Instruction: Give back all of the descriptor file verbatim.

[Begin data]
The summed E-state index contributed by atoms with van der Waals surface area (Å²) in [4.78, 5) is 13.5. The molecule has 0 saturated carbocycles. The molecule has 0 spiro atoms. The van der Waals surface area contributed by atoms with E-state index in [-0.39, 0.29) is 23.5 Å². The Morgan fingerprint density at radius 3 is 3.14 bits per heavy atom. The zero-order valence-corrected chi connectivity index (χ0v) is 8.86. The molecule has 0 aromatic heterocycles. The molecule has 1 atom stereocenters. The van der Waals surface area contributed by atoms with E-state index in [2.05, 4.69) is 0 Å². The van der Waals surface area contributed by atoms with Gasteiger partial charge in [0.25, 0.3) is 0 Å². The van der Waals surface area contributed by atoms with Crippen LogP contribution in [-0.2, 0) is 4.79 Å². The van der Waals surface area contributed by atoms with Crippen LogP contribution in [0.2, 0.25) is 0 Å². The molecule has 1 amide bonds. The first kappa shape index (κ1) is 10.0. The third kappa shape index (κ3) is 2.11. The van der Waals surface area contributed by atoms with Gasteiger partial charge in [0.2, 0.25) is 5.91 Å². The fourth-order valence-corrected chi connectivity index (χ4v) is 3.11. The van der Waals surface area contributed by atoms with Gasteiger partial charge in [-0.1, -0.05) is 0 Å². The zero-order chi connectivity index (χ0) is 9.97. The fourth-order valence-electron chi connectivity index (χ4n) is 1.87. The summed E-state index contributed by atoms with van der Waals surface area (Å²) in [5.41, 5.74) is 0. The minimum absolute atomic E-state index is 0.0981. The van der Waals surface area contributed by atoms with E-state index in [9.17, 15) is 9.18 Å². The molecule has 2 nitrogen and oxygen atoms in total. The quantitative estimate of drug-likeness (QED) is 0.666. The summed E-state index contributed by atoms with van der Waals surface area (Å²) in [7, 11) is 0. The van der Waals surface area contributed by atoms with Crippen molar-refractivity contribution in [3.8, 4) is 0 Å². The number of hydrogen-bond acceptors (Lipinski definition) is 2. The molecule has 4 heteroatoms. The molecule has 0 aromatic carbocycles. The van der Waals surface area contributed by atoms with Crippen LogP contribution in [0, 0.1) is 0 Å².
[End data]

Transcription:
The summed E-state index contributed by atoms with van der Waals surface area (Å²) in [4.78, 5) is 13.5. The molecule has 0 saturated carbocycles. The molecule has 0 spiro atoms. The van der Waals surface area contributed by atoms with E-state index in [-0.39, 0.29) is 23.5 Å². The Morgan fingerprint density at radius 3 is 3.14 bits per heavy atom. The zero-order valence-corrected chi connectivity index (χ0v) is 8.86. The molecule has 0 aromatic heterocycles. The molecule has 1 atom stereocenters. The van der Waals surface area contributed by atoms with E-state index in [2.05, 4.69) is 0 Å². The van der Waals surface area contributed by atoms with Gasteiger partial charge in [0.25, 0.3) is 0 Å². The van der Waals surface area contributed by atoms with Crippen LogP contribution in [-0.2, 0) is 4.79 Å². The van der Waals surface area contributed by atoms with Crippen LogP contribution in [0.2, 0.25) is 0 Å². The molecule has 1 amide bonds. The first kappa shape index (κ1) is 10.0. The third kappa shape index (κ3) is 2.11. The van der Waals surface area contributed by atoms with Gasteiger partial charge in [0.2, 0.25) is 5.91 Å². The fourth-order valence-corrected chi connectivity index (χ4v) is 3.11. The van der Waals surface area contributed by atoms with Gasteiger partial charge in [-0.1, -0.05) is 0 Å². The zero-order chi connectivity index (χ0) is 9.97. The fourth-order valence-electron chi connectivity index (χ4n) is 1.87. The summed E-state index contributed by atoms with van der Waals surface area (Å²) in [5.41, 5.74) is 0. The minimum absolute atomic E-state index is 0.0981. The van der Waals surface area contributed by atoms with E-state index in [9.17, 15) is 9.18 Å². The molecule has 2 nitrogen and oxygen atoms in total. The quantitative estimate of drug-likeness (QED) is 0.666. The summed E-state index contributed by atoms with van der Waals surface area (Å²) in [7, 11) is 0. The van der Waals surface area contributed by atoms with Crippen molar-refractivity contribution in [3.8, 4) is 0 Å². The number of hydrogen-bond acceptors (Lipinski definition) is 2. The molecule has 4 heteroatoms. The molecule has 0 aromatic carbocycles. The van der Waals surface area contributed by atoms with Crippen LogP contribution in [0, 0.1) is 0 Å².